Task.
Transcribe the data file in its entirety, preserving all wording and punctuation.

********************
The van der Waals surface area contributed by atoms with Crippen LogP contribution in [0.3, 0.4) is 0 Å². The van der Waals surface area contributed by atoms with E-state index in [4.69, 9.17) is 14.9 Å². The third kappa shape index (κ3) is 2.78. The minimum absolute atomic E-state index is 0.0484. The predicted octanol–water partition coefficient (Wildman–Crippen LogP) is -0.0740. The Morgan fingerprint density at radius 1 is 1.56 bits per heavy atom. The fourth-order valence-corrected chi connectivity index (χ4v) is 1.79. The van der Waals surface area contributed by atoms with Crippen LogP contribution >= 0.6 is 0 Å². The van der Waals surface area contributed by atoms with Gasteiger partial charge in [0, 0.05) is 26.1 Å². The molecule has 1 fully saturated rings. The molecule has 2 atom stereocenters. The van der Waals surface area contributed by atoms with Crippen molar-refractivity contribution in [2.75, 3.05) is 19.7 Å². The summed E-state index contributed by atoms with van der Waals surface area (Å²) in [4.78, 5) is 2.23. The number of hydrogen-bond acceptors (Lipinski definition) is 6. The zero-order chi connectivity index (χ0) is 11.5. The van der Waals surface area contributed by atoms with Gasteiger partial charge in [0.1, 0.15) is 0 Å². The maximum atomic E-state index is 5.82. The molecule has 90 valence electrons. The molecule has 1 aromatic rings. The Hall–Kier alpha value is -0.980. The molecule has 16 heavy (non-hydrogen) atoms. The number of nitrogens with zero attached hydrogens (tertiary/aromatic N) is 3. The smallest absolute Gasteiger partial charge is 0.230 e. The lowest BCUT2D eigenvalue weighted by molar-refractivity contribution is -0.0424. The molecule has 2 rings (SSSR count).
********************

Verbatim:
The van der Waals surface area contributed by atoms with Crippen LogP contribution in [0.3, 0.4) is 0 Å². The van der Waals surface area contributed by atoms with E-state index in [4.69, 9.17) is 14.9 Å². The third kappa shape index (κ3) is 2.78. The minimum absolute atomic E-state index is 0.0484. The predicted octanol–water partition coefficient (Wildman–Crippen LogP) is -0.0740. The Morgan fingerprint density at radius 1 is 1.56 bits per heavy atom. The fourth-order valence-corrected chi connectivity index (χ4v) is 1.79. The van der Waals surface area contributed by atoms with Crippen LogP contribution >= 0.6 is 0 Å². The van der Waals surface area contributed by atoms with Gasteiger partial charge in [0, 0.05) is 26.1 Å². The molecule has 1 fully saturated rings. The molecule has 2 atom stereocenters. The van der Waals surface area contributed by atoms with Crippen molar-refractivity contribution in [2.75, 3.05) is 19.7 Å². The summed E-state index contributed by atoms with van der Waals surface area (Å²) in [4.78, 5) is 2.23. The number of hydrogen-bond acceptors (Lipinski definition) is 6. The zero-order chi connectivity index (χ0) is 11.5. The van der Waals surface area contributed by atoms with Gasteiger partial charge in [0.1, 0.15) is 0 Å². The maximum atomic E-state index is 5.82. The molecule has 90 valence electrons. The molecule has 1 aromatic rings. The Hall–Kier alpha value is -0.980. The molecule has 16 heavy (non-hydrogen) atoms. The number of nitrogens with zero attached hydrogens (tertiary/aromatic N) is 3. The smallest absolute Gasteiger partial charge is 0.230 e. The lowest BCUT2D eigenvalue weighted by molar-refractivity contribution is -0.0424. The molecule has 2 rings (SSSR count).